The JOEY Restaurant Group has just been named a top employer for young people in Canada for 2016.
The evaluation process included an extensive review by Canada’s Top 100 Employers based on attraction and retention of younger workers.
JOEY Restaurants earned the recognition based on the organization’s availability of co-op or work-study programs, mentorship and training opportunities, appreciation and recognition for those who complete courses and professional designation as well as its career management programs.
JOEY has partnered with Royal Roads University to deliver professional and graduate certificate programs to our managers.
These business and leadership courses are fully funded by JOEY for anyone in a management position. Courses in these programs range from in person one day workshops on risk management to six week online courses on difficult conversations. With the completion of the graduate certificate, individuals can choose to apply these credits towards a master’s degree program at Royal Roads University on their own.
“We are so honoured to be recognized for our development and apprenticeship programs,” said Andrew Martin, JOEY vice-president of human resources,” it is important to us to not just create job opportunities but actual career paths where our individuals can grow with JOEY, develop their skills, get an education, receive certification all while still earning a wage. We feel strongly that young people should not have to choose between an income and personal development. At JOEY they are one in the same and we stand behind our people.”
This has become an increasingly more important issue across Canada with recent studies illustrating the demands and shortages in the hospitality and tourism industries.
A recent survey by the Central Okanagan Economic Development Commission highlighted a shortage of labour in the region’s tourism sector. Roughly 74 per cent of businesses in the Central Okanagan’s tourism industry face challenges retaining and recruiting quality employees.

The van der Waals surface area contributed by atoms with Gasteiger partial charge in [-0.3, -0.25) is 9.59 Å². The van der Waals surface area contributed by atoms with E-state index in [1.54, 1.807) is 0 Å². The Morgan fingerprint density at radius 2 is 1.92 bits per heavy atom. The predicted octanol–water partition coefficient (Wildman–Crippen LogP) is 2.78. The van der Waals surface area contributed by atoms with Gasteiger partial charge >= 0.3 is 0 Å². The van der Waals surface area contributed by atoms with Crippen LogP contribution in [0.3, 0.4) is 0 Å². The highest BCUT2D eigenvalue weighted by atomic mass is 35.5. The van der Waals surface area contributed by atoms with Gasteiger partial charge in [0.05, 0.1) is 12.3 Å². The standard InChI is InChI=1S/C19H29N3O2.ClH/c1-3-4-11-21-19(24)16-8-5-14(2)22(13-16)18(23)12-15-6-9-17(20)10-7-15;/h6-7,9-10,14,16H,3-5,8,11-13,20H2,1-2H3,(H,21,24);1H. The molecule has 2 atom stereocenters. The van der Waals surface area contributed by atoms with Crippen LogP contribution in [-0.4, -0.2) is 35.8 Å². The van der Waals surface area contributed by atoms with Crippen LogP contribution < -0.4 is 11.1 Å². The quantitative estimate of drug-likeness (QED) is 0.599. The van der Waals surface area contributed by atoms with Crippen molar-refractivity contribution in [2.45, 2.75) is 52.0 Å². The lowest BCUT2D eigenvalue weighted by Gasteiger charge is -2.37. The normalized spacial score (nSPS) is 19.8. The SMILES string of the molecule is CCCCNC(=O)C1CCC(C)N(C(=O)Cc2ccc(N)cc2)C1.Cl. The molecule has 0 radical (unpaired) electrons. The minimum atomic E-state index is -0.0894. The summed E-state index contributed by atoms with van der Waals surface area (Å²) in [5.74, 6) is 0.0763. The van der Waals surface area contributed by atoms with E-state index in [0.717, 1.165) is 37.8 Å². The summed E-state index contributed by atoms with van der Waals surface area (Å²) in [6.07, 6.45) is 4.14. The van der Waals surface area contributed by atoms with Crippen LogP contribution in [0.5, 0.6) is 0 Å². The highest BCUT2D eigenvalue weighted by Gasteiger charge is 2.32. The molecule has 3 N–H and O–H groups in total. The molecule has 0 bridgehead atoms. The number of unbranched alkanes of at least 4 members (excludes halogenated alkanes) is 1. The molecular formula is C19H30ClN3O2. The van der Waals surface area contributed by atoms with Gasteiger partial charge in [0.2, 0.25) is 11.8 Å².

British Columbia isn’t the only province affected by these shortages. A 2012 report by the Canadian Tourism Research Institute and the Conference Board of Canada predicts a severe skills shortage in Ontario, with the most significant shortages in the food and beverage services sector.
“A part of the magic we have here at JOEY is our partnerships with local post-secondary institutions in every community we operate in,” said Martin, “We work closely with their culinary and business management programs so we are setting young people up for success. Whether they complete school knowing they want a career in hospitality or realize it at the prep station we ensure they receive the education and certification to be successful.”
JOEY has partnered with culinary schools and education programs in each of the regions we operate in offering scholarships and bursaries to providing ongoing support for student careers.
Enrolled apprentices attend culinary school for a period of six weeks where they learn the necessary skills to work in the industry, and then another six weeks in the restaurant applying the techniques that they learned.
JOEY provides tuition reimbursement to the apprentices and the practice time they need to succeed, through weekly culinary clubs and one on one coaching. The culinary clubs allow our partners to perfect the skills they learned by participating in culinary competitions, quick fire and black box challenges to drive the development of culinary skills and learn about dishes and cuisines that JOEY does not offer on our menu. The chefs organize field trips to our suppliers to learn about the origin of our ingredients and how to prepare them.
In Kelowna, JOEY works with Okanagan College to ensure those students graduating have career opportunities once they complete their education.
It is clear from these shortages that there will be a demand for those entering the restaurant industry. Recent government statistics say B.C. alone expects 13,600 job openings for cooks from now until 2022.